By SOMPOAT CHANSOMBOON
SPECIAL TO THE NATION
Big corporations are gearing towards becoming innovative, rather than operating in the traditional ways. They have suddenly realised that for their brands to survive and be recognised by the next generations, they will need to revolutionise.
However, it is difficult for big corporates suddenly to turn around and become innovative with the limited resources they have on hand. This is where collaborations with start-ups in their segments come in the picture.
For this collaboration to happen, they must understand that this must be a win-win situation, where both the start-ups and the corporates benefit. They must first be able to understand their own strengths, and then do enough research to find out which start-ups would benefit from those strengths while at the same time benefiting the larger company.
For example, at dtac Accelerate, we are clear about our strengths under Total Access Communication. With 214 million customers worldwide (under the Telenor group), we take pride in promising high distribution. This scale of leverage can be considered an enormous growth opportunity for early-stage start-ups. Public relations and marketing are much easier with the DTAC team supporting them.
Simultaneously, big corporates with a strong vision will definitely benefit from this collaboration. Using DTAC as an example again, we do our best to seek for services that would benefit our customers as much as possible.
With our partnership with "TakeMeTour", one of our start-up alumni in dtac Accelerate, we are able to provide a free local trip for foreigners purchasing a tourist SIM card from DTAC. If our customers enjoyed their free trip, they might buy another trip from TakeMeTour. TakeMeTour gets to deliver free advertising to their target customers. It's a win-win situation.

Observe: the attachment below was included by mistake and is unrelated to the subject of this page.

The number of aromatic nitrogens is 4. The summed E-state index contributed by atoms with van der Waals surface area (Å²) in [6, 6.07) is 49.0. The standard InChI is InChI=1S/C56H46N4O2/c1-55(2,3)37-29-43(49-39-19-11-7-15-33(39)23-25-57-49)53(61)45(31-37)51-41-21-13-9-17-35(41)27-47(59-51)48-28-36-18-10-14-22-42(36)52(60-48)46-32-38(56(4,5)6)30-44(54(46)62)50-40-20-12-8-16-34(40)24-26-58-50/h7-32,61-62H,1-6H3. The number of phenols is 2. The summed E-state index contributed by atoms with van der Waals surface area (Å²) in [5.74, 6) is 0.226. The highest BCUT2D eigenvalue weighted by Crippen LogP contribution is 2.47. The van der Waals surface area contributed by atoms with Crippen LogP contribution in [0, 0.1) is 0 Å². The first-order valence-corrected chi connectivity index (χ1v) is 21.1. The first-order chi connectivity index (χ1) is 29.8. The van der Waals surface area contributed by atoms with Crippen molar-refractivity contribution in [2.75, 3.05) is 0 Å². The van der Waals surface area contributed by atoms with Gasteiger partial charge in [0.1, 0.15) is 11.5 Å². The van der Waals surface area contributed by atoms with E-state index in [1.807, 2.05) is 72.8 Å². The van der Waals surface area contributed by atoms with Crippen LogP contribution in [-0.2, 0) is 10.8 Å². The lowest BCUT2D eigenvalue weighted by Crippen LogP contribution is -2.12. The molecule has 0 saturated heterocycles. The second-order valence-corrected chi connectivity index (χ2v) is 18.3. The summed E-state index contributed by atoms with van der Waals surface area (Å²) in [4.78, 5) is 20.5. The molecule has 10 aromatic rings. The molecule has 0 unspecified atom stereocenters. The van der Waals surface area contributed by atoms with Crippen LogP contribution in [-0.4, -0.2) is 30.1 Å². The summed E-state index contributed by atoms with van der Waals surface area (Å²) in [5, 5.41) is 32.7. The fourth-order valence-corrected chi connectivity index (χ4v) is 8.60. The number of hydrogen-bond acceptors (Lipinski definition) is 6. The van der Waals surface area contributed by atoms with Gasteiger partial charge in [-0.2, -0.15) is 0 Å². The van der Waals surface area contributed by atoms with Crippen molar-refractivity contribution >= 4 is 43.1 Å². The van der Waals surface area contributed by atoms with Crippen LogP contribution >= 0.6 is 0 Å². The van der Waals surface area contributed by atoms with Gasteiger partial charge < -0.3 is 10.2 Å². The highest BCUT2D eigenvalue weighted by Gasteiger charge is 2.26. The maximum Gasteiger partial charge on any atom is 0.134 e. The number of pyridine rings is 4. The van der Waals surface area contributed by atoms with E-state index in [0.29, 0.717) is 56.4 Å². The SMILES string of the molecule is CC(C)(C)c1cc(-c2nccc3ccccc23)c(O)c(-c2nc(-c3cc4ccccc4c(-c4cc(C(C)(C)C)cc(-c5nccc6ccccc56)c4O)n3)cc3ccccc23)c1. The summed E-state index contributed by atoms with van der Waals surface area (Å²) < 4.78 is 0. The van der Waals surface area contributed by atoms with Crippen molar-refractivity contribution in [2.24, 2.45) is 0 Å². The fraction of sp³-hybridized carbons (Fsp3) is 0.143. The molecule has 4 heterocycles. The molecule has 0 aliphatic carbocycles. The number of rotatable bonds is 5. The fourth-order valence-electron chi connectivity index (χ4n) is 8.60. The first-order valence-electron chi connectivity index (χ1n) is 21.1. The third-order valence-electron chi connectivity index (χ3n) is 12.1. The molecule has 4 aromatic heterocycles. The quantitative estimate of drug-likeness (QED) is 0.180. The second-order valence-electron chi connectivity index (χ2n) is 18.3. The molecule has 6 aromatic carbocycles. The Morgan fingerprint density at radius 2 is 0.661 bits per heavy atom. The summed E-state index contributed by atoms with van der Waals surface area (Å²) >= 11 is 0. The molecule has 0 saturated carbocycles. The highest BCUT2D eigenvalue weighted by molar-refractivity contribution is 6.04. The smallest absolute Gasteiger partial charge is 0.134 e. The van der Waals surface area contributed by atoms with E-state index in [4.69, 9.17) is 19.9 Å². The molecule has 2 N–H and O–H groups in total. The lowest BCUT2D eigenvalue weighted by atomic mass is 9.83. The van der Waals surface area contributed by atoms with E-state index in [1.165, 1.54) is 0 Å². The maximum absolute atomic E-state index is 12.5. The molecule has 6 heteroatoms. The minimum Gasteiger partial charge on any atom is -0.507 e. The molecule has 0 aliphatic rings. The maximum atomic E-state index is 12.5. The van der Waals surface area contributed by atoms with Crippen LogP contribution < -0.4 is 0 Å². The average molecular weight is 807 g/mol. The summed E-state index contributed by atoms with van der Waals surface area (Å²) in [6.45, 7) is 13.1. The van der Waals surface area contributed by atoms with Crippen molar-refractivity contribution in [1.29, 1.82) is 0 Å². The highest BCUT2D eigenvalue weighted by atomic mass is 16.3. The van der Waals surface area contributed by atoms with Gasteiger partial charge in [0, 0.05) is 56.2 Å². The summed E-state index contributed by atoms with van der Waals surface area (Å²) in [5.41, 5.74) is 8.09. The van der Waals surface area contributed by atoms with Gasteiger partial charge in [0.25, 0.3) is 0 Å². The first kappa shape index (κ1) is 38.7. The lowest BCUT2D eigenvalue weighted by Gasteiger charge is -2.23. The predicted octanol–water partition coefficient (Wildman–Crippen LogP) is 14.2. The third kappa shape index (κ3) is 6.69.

Big corporates tend to have higher funding than some venture-capital firms (VCs) and are much more flexible. However, the downside of collaborating with big corporates is that - well, they are still big corporates. This means that their operations will still be in the traditional ways.
They will have limitations in the industry they are investing in; for example, banks may prefer start-ups that are financial-technology outfits or money-related. Their turnaround time in investing would be slower, and it would take them longer than VCs to get their investments approved.
This trend is definitely catching on among many big players. It is amazing to see companies in industries we would never expect joining in, such as energy or construction firms, becoming extremely proactive in the start-up community.
The future of Thai start-ups is just beginning, and we are excited to see what other innovations can be made. With more start-ups emerging, and more big corporates backing them up, Thailand is heading towards something beautiful.
SOMPOAT CHANSOMBOON is director of the dtac Accelerate, a |division of Total Access Communication.